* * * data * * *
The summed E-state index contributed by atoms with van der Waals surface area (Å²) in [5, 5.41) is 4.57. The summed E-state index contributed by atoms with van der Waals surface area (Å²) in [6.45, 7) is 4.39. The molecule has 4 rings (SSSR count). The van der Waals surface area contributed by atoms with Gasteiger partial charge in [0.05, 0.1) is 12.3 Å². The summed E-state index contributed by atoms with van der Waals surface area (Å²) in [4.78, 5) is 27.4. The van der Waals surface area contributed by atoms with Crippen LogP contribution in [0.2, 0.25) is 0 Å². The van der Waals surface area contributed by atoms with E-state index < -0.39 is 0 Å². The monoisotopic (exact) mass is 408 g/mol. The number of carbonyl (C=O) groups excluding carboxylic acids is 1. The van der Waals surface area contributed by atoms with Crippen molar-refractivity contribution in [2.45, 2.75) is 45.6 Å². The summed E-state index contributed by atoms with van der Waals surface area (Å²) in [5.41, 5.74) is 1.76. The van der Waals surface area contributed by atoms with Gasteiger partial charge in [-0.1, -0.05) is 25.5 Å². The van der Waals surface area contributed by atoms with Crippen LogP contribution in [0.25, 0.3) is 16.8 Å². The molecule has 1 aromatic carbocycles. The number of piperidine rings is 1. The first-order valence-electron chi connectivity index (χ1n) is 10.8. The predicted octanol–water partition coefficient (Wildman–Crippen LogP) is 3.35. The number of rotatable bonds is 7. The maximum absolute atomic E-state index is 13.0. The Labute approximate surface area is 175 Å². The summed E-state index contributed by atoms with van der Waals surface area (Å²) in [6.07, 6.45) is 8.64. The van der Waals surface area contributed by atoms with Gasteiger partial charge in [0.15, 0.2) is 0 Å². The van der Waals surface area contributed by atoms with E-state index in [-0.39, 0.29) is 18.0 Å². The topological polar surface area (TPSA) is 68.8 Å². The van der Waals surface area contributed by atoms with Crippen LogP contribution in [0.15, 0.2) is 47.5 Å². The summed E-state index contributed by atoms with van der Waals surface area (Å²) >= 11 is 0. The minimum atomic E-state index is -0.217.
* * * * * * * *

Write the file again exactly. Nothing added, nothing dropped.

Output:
The summed E-state index contributed by atoms with van der Waals surface area (Å²) in [5, 5.41) is 4.57. The summed E-state index contributed by atoms with van der Waals surface area (Å²) in [6.45, 7) is 4.39. The molecule has 4 rings (SSSR count). The van der Waals surface area contributed by atoms with Gasteiger partial charge in [0.05, 0.1) is 12.3 Å². The summed E-state index contributed by atoms with van der Waals surface area (Å²) in [4.78, 5) is 27.4. The van der Waals surface area contributed by atoms with Crippen LogP contribution in [0.2, 0.25) is 0 Å². The van der Waals surface area contributed by atoms with E-state index < -0.39 is 0 Å². The monoisotopic (exact) mass is 408 g/mol. The number of carbonyl (C=O) groups excluding carboxylic acids is 1. The van der Waals surface area contributed by atoms with Crippen molar-refractivity contribution in [2.45, 2.75) is 45.6 Å². The summed E-state index contributed by atoms with van der Waals surface area (Å²) in [5.41, 5.74) is 1.76. The van der Waals surface area contributed by atoms with Gasteiger partial charge in [-0.1, -0.05) is 25.5 Å². The van der Waals surface area contributed by atoms with Crippen LogP contribution in [0.25, 0.3) is 16.8 Å². The molecule has 1 aromatic carbocycles. The number of piperidine rings is 1. The first-order valence-electron chi connectivity index (χ1n) is 10.8. The predicted octanol–water partition coefficient (Wildman–Crippen LogP) is 3.35. The number of rotatable bonds is 7. The maximum absolute atomic E-state index is 13.0. The Labute approximate surface area is 175 Å². The summed E-state index contributed by atoms with van der Waals surface area (Å²) in [6.07, 6.45) is 8.64. The van der Waals surface area contributed by atoms with Gasteiger partial charge in [0.15, 0.2) is 0 Å². The van der Waals surface area contributed by atoms with E-state index in [-0.39, 0.29) is 18.0 Å². The topological polar surface area (TPSA) is 68.8 Å². The van der Waals surface area contributed by atoms with Crippen LogP contribution in [0.15, 0.2) is 47.5 Å². The summed E-state index contributed by atoms with van der Waals surface area (Å²) >= 11 is 0. The minimum atomic E-state index is -0.217.